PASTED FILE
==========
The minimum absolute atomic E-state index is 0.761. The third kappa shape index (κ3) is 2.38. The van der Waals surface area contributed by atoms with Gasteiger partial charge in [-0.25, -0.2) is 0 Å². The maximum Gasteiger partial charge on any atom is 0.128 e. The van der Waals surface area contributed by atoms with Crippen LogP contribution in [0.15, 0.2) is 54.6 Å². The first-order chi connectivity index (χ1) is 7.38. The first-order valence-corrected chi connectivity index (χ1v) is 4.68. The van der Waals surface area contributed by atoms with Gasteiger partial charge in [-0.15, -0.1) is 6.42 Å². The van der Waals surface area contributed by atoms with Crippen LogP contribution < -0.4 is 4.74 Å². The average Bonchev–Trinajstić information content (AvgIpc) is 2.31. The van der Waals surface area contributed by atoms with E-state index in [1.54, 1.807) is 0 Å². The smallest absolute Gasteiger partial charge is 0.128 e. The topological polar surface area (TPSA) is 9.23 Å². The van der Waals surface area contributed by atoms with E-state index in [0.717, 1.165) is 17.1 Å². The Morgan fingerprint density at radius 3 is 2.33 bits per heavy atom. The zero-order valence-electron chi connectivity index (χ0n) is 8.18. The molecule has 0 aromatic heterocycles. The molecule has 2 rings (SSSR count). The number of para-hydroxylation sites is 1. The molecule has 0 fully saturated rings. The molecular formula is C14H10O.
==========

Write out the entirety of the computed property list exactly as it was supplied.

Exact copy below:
The minimum absolute atomic E-state index is 0.761. The third kappa shape index (κ3) is 2.38. The van der Waals surface area contributed by atoms with Gasteiger partial charge in [-0.25, -0.2) is 0 Å². The maximum Gasteiger partial charge on any atom is 0.128 e. The van der Waals surface area contributed by atoms with Crippen LogP contribution in [0.15, 0.2) is 54.6 Å². The first-order chi connectivity index (χ1) is 7.38. The first-order valence-corrected chi connectivity index (χ1v) is 4.68. The van der Waals surface area contributed by atoms with Gasteiger partial charge in [-0.15, -0.1) is 6.42 Å². The van der Waals surface area contributed by atoms with Crippen LogP contribution < -0.4 is 4.74 Å². The average Bonchev–Trinajstić information content (AvgIpc) is 2.31. The van der Waals surface area contributed by atoms with E-state index in [1.54, 1.807) is 0 Å². The smallest absolute Gasteiger partial charge is 0.128 e. The topological polar surface area (TPSA) is 9.23 Å². The van der Waals surface area contributed by atoms with E-state index in [0.717, 1.165) is 17.1 Å². The Morgan fingerprint density at radius 3 is 2.33 bits per heavy atom. The zero-order valence-electron chi connectivity index (χ0n) is 8.18. The molecule has 0 aromatic heterocycles. The molecule has 2 rings (SSSR count). The number of para-hydroxylation sites is 1. The molecule has 0 fully saturated rings. The molecular formula is C14H10O.